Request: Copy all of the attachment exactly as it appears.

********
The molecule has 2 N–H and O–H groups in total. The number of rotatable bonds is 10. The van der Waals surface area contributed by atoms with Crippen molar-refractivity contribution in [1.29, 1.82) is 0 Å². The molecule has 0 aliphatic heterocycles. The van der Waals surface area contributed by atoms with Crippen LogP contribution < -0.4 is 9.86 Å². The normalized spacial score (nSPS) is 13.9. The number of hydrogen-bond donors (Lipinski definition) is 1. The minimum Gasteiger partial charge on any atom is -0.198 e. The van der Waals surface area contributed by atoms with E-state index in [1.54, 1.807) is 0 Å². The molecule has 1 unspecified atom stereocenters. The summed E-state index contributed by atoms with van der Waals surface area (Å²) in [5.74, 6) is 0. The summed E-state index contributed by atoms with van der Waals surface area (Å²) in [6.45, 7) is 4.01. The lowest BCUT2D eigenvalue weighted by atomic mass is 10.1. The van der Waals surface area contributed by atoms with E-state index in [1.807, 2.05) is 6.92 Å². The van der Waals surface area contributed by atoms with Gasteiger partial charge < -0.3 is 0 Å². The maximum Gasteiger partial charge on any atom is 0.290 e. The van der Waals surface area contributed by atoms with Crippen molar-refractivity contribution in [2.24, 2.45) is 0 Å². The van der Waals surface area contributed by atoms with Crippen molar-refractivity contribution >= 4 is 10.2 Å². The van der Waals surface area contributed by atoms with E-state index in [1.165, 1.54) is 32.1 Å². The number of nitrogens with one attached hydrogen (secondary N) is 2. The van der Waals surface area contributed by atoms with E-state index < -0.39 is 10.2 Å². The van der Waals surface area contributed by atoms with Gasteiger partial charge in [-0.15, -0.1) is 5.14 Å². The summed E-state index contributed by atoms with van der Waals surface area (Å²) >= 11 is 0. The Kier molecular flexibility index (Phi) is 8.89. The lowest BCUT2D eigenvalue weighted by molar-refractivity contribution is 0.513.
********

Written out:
The molecule has 2 N–H and O–H groups in total. The number of rotatable bonds is 10. The van der Waals surface area contributed by atoms with Crippen molar-refractivity contribution in [1.29, 1.82) is 0 Å². The molecule has 0 aliphatic heterocycles. The van der Waals surface area contributed by atoms with Crippen LogP contribution < -0.4 is 9.86 Å². The normalized spacial score (nSPS) is 13.9. The number of hydrogen-bond donors (Lipinski definition) is 1. The minimum Gasteiger partial charge on any atom is -0.198 e. The van der Waals surface area contributed by atoms with E-state index in [1.54, 1.807) is 0 Å². The molecule has 1 unspecified atom stereocenters. The summed E-state index contributed by atoms with van der Waals surface area (Å²) in [5.74, 6) is 0. The summed E-state index contributed by atoms with van der Waals surface area (Å²) in [6.45, 7) is 4.01. The lowest BCUT2D eigenvalue weighted by atomic mass is 10.1. The van der Waals surface area contributed by atoms with E-state index in [1.807, 2.05) is 6.92 Å². The van der Waals surface area contributed by atoms with Gasteiger partial charge < -0.3 is 0 Å². The maximum Gasteiger partial charge on any atom is 0.290 e. The van der Waals surface area contributed by atoms with Crippen molar-refractivity contribution in [2.24, 2.45) is 0 Å². The van der Waals surface area contributed by atoms with Crippen molar-refractivity contribution >= 4 is 10.2 Å². The van der Waals surface area contributed by atoms with E-state index in [1.165, 1.54) is 32.1 Å². The number of nitrogens with one attached hydrogen (secondary N) is 2. The van der Waals surface area contributed by atoms with E-state index < -0.39 is 10.2 Å². The van der Waals surface area contributed by atoms with Gasteiger partial charge in [-0.15, -0.1) is 5.14 Å². The summed E-state index contributed by atoms with van der Waals surface area (Å²) >= 11 is 0. The Kier molecular flexibility index (Phi) is 8.89. The lowest BCUT2D eigenvalue weighted by molar-refractivity contribution is 0.513.